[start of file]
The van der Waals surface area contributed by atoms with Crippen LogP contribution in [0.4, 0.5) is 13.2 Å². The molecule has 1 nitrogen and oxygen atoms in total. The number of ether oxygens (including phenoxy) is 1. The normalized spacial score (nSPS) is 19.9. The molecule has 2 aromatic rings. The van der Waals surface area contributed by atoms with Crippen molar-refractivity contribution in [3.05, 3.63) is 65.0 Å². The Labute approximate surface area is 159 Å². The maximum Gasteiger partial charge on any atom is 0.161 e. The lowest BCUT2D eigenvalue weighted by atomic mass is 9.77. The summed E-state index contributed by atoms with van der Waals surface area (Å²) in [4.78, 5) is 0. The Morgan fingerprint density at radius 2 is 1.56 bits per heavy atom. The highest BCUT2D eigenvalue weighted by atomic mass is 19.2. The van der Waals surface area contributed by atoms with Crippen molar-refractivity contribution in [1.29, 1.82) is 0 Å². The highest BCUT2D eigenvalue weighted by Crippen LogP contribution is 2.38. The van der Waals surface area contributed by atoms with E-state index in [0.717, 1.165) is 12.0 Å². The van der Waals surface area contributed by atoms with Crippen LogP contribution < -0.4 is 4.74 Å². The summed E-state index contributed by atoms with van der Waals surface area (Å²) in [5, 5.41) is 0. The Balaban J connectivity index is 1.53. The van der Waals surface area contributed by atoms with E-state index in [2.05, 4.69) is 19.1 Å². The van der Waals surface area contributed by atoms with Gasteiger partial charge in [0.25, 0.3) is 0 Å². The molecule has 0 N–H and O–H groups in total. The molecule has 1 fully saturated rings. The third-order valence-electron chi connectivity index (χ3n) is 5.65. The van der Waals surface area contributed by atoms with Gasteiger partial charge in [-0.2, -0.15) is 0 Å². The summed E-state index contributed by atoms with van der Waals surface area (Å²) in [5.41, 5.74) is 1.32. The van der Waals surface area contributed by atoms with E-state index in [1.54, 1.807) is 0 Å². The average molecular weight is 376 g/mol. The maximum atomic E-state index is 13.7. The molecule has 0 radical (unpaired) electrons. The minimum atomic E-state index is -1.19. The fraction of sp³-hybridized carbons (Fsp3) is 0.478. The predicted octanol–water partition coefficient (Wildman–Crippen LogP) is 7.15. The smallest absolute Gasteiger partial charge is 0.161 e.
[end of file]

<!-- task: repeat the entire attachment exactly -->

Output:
The van der Waals surface area contributed by atoms with Crippen LogP contribution in [0.4, 0.5) is 13.2 Å². The molecule has 1 nitrogen and oxygen atoms in total. The number of ether oxygens (including phenoxy) is 1. The normalized spacial score (nSPS) is 19.9. The molecule has 2 aromatic rings. The van der Waals surface area contributed by atoms with Crippen molar-refractivity contribution in [3.05, 3.63) is 65.0 Å². The Labute approximate surface area is 159 Å². The maximum Gasteiger partial charge on any atom is 0.161 e. The lowest BCUT2D eigenvalue weighted by atomic mass is 9.77. The summed E-state index contributed by atoms with van der Waals surface area (Å²) in [4.78, 5) is 0. The Morgan fingerprint density at radius 2 is 1.56 bits per heavy atom. The highest BCUT2D eigenvalue weighted by atomic mass is 19.2. The van der Waals surface area contributed by atoms with Crippen molar-refractivity contribution in [1.29, 1.82) is 0 Å². The highest BCUT2D eigenvalue weighted by Crippen LogP contribution is 2.38. The van der Waals surface area contributed by atoms with E-state index in [0.717, 1.165) is 12.0 Å². The van der Waals surface area contributed by atoms with Crippen LogP contribution < -0.4 is 4.74 Å². The summed E-state index contributed by atoms with van der Waals surface area (Å²) in [5, 5.41) is 0. The Balaban J connectivity index is 1.53. The van der Waals surface area contributed by atoms with E-state index in [2.05, 4.69) is 19.1 Å². The van der Waals surface area contributed by atoms with Gasteiger partial charge in [0.25, 0.3) is 0 Å². The molecule has 0 N–H and O–H groups in total. The molecule has 1 fully saturated rings. The third-order valence-electron chi connectivity index (χ3n) is 5.65. The van der Waals surface area contributed by atoms with Gasteiger partial charge in [-0.2, -0.15) is 0 Å². The summed E-state index contributed by atoms with van der Waals surface area (Å²) in [5.41, 5.74) is 1.32. The van der Waals surface area contributed by atoms with E-state index in [1.54, 1.807) is 0 Å². The average molecular weight is 376 g/mol. The maximum atomic E-state index is 13.7. The molecule has 0 radical (unpaired) electrons. The minimum atomic E-state index is -1.19. The fraction of sp³-hybridized carbons (Fsp3) is 0.478. The predicted octanol–water partition coefficient (Wildman–Crippen LogP) is 7.15. The smallest absolute Gasteiger partial charge is 0.161 e.